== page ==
How to sleep when pregnant
Get comfortable and ease aches with our tips for sleeping during pregnancy
Quick points for mum
30 minutes of daily exercise releases chemicals for better sleep
Pop a pillow between your knees to support your hips
And when supporting mum
Give a nightly massage to relax and help ease aches
Invest in maternity pillow for your partner
Sleeping when pregnant can be a problem for most mums to be. Changes in your body, aches and pains, and a baby doing Kung Fu can make things a bit unsettled. But trying new pregnancy sleeping positions and following these tips can help you with a good night’s sleep.
What you can do to help get to sleep
Switch off your TV or laptop at least an hour before you sleep to rest your eyes and brain from screen glare. Enjoy a warm bath or a good book instead
Trade your afternoon and evening cuppa for some warm milk with cinnamon or nutmeg, or camomile tea
When possible, go to bed around the same time each night to establish a routine
Try a breath of fresh air with 30 minutes of gentle exercise in the great outdoors
Before bedtime, ask your partner to give you a back rub or foot massage to help you relax. Remind them if you get a better night’s sleep, so will they!
What to do if you can’t sleep
If worrying is keeping you awake, get up and make a list. Jot down everything on your mind, and then park it until the morning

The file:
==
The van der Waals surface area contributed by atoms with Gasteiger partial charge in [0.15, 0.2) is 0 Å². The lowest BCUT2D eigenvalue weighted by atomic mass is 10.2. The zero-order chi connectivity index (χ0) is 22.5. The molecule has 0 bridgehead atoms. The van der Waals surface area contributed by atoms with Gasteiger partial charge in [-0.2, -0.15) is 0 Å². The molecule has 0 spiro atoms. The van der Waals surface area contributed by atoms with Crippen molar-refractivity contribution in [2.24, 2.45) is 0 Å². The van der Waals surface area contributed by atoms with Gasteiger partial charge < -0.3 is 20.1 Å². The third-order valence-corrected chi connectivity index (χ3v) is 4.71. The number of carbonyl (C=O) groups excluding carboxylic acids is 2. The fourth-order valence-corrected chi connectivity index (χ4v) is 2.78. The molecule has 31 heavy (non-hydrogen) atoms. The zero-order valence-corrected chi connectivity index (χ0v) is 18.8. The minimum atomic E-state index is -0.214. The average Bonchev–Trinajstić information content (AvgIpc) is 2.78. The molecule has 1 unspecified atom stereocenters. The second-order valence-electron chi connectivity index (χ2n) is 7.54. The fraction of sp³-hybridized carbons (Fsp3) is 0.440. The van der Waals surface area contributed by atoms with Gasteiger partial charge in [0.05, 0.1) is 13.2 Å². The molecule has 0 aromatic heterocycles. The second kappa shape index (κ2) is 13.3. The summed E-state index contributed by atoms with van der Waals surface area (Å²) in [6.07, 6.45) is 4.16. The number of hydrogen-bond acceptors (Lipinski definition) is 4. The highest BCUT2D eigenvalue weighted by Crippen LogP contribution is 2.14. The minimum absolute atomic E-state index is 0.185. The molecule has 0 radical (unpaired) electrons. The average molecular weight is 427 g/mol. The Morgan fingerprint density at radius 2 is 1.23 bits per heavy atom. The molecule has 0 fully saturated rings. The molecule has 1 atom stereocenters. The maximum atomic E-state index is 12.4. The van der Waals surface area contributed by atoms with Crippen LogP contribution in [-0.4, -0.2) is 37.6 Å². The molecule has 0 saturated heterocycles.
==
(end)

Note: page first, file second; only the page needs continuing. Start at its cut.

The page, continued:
Waking up in the night? Try plugging in to white noise or the BBC World Service to help clear your mind
If you and your partner are in the mood, enjoy some intimacy. Having sex releases chemicals proven to help you sleep
Getting leg cramps? Stretch your calf muscles before bedtime and increase your potassium and calcium intake by eating a yoghurt or a banana just before bed
What are the best sleeping positions during pregnancy?
Finding a comfortable sleeping position can be a pain. Literally. So here are a few tips to help you.
After 16 weeks, try sleeping on your side. Lying on your back can not only be uncomfortable but can make you feel faint as your uterus presses on your main blood vessels
Try pillows placed between your knees and in the small of your back to support your legs, hips and back and relieve discomfort
Towards the end of your pregnancy, you may want to prop yourself up with pillows until you’re almost sitting – this can help with heartburn or if you’re feeling short of breath
Finally, treat yourself to a maternity pillow. It’s worth every penny